I was one of those. The first Olympics I can properly remember, Munich ‘72, a Games of Team GB disappointment on the track. With his Zapata moustache, trademark red socks and a cockiness that we traditionally didn’t associate with our Olympians, David Bedford was going to Munich to win, telling us back home to “stop what they were doing to watch him win a gold medal“. He never even came close, attempting the same double as Mo triumphed in at the 2012 Games Dave finished sixth in the 5000m, and a lowly twelfth in the 10,000m. A fantastic runner, a year later Bedford was to run a world record time for the 10,000m, at Munich though he failed to live up to my boyhood expectations. But another runner did catch my eye, Dave Wottle, a US athlete, who wore a battered old golf cap when he ran, symbolising an almost carefree attitude to his sport. When he won 800m gold with a quite incredible sprint to the line from almost last position he even forgot to take the cap off during the medal ceremony. Reviewing Wottle’s career the US magazine Running Times described his Munich victory as “marking the end of age of innocence for sport.” For me it was the beginning, and I’ve hardly stopped running since. In the 1980s just like cycling today, running seemed to be part of a boom, and by the 1990s commentators were dubbing the era ‘the Age of Sport’. Yet the twenty-first century has seen Britain report record levels of physical inactivity and obesity with all the health problems associated with both. Some run, cycle, swim too, most don’t.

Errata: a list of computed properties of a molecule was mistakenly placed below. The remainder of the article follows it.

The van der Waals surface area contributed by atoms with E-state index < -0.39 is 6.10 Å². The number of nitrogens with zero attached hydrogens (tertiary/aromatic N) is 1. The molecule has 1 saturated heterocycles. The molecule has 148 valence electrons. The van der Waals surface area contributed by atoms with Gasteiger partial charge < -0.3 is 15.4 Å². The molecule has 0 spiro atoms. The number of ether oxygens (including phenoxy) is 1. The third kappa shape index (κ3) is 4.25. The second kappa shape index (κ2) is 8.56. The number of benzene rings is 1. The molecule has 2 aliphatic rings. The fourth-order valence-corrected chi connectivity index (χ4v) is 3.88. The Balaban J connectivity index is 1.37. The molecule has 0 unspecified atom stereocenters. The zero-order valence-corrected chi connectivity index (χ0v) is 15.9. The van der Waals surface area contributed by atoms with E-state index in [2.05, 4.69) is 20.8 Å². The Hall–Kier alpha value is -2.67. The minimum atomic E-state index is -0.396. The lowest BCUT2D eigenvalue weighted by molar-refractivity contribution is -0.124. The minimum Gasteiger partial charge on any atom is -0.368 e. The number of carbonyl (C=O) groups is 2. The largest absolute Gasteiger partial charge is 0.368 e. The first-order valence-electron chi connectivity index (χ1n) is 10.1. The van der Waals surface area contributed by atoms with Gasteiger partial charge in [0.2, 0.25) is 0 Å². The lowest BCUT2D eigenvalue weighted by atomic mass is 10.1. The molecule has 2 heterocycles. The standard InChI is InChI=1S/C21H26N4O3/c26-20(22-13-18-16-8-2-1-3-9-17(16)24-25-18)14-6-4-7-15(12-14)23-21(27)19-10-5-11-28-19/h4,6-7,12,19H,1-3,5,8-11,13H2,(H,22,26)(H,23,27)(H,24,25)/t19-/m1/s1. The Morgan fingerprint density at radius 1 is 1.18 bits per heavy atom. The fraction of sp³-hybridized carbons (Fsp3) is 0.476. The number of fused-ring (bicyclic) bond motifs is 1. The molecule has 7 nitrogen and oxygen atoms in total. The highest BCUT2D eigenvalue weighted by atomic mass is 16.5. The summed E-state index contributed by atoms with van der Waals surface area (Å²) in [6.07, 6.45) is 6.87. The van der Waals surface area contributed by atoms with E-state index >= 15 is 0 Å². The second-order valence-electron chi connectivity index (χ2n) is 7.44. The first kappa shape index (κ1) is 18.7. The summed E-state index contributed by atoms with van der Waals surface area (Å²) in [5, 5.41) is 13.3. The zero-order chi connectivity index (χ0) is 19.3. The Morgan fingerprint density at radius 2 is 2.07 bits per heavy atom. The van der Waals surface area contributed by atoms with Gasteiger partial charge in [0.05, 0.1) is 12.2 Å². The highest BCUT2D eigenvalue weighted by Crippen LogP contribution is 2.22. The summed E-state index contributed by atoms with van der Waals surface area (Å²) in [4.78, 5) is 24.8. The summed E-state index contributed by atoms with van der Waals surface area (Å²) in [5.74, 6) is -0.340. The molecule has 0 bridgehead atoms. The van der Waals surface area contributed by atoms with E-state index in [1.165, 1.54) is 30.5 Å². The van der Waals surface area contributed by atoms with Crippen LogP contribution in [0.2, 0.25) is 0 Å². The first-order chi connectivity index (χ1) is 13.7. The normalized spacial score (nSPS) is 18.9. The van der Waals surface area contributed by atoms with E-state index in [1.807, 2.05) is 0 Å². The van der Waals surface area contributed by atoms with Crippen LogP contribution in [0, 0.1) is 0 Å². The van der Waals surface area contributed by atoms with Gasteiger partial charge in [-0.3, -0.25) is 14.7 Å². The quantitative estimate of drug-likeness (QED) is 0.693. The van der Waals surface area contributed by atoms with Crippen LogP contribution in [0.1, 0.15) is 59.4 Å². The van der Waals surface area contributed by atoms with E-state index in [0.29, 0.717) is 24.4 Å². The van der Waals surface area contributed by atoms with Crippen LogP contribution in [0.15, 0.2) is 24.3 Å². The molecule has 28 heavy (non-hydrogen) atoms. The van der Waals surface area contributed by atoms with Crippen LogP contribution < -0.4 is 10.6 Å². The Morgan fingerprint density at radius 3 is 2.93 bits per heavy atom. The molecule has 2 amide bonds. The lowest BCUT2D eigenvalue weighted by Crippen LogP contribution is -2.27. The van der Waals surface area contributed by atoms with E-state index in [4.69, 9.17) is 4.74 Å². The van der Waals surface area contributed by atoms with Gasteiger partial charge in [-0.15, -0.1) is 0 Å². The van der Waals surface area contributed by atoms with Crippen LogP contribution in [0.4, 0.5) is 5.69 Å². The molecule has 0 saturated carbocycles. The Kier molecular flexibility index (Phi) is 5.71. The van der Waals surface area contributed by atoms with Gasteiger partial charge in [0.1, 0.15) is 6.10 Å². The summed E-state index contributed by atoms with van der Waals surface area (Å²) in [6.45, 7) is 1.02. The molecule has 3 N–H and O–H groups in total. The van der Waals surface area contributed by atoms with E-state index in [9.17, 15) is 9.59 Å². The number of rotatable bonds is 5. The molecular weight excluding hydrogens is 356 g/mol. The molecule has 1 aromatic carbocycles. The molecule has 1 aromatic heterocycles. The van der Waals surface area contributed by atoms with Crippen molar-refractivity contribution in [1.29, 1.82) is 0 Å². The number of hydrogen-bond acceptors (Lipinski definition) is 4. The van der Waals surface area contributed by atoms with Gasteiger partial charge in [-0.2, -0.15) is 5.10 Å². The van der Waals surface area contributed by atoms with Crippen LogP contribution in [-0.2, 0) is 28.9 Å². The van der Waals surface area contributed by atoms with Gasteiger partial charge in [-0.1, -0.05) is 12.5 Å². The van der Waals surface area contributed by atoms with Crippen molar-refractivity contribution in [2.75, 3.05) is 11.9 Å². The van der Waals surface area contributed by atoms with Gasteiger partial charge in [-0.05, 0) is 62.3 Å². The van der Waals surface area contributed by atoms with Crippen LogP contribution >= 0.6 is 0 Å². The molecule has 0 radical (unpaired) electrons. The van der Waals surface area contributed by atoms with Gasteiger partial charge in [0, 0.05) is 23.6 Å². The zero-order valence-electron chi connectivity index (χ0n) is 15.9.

Mark Rowlands is a philosopher of running, in his book Running With the Pack he makes two key observations of the sport. Firstly , for runners what we do has a variety of instrumental purposes. “Different people run for different reasons: some because they enjoy it, some because it makes them feel good, look good, because it keeps them healthy, happy even alive. Some run for company, others to relieve the stress of everyday life. Some like to push themselves, test their limits; others to compare their limits with the limits of others.”